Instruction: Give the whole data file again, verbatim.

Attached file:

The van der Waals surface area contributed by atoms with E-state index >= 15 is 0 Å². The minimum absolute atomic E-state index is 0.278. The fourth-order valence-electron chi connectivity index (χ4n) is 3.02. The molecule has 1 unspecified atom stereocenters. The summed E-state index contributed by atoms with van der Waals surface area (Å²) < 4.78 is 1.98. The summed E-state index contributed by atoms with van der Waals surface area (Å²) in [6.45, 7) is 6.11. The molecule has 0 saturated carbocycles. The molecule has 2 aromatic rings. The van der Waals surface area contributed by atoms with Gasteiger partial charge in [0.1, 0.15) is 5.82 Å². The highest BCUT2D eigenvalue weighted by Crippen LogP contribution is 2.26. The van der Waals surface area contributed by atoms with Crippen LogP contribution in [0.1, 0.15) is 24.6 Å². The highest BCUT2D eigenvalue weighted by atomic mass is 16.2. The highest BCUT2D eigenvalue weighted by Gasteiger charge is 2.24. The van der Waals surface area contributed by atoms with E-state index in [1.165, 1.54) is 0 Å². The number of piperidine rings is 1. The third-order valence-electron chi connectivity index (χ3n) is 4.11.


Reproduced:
The van der Waals surface area contributed by atoms with E-state index >= 15 is 0 Å². The minimum absolute atomic E-state index is 0.278. The fourth-order valence-electron chi connectivity index (χ4n) is 3.02. The molecule has 1 unspecified atom stereocenters. The summed E-state index contributed by atoms with van der Waals surface area (Å²) < 4.78 is 1.98. The summed E-state index contributed by atoms with van der Waals surface area (Å²) in [6.45, 7) is 6.11. The molecule has 0 saturated carbocycles. The molecule has 2 aromatic rings. The van der Waals surface area contributed by atoms with Gasteiger partial charge in [0.1, 0.15) is 5.82 Å². The highest BCUT2D eigenvalue weighted by Crippen LogP contribution is 2.26. The van der Waals surface area contributed by atoms with Crippen LogP contribution in [0.1, 0.15) is 24.6 Å². The highest BCUT2D eigenvalue weighted by atomic mass is 16.2. The highest BCUT2D eigenvalue weighted by Gasteiger charge is 2.24. The van der Waals surface area contributed by atoms with E-state index in [1.165, 1.54) is 0 Å². The number of piperidine rings is 1. The third-order valence-electron chi connectivity index (χ3n) is 4.11.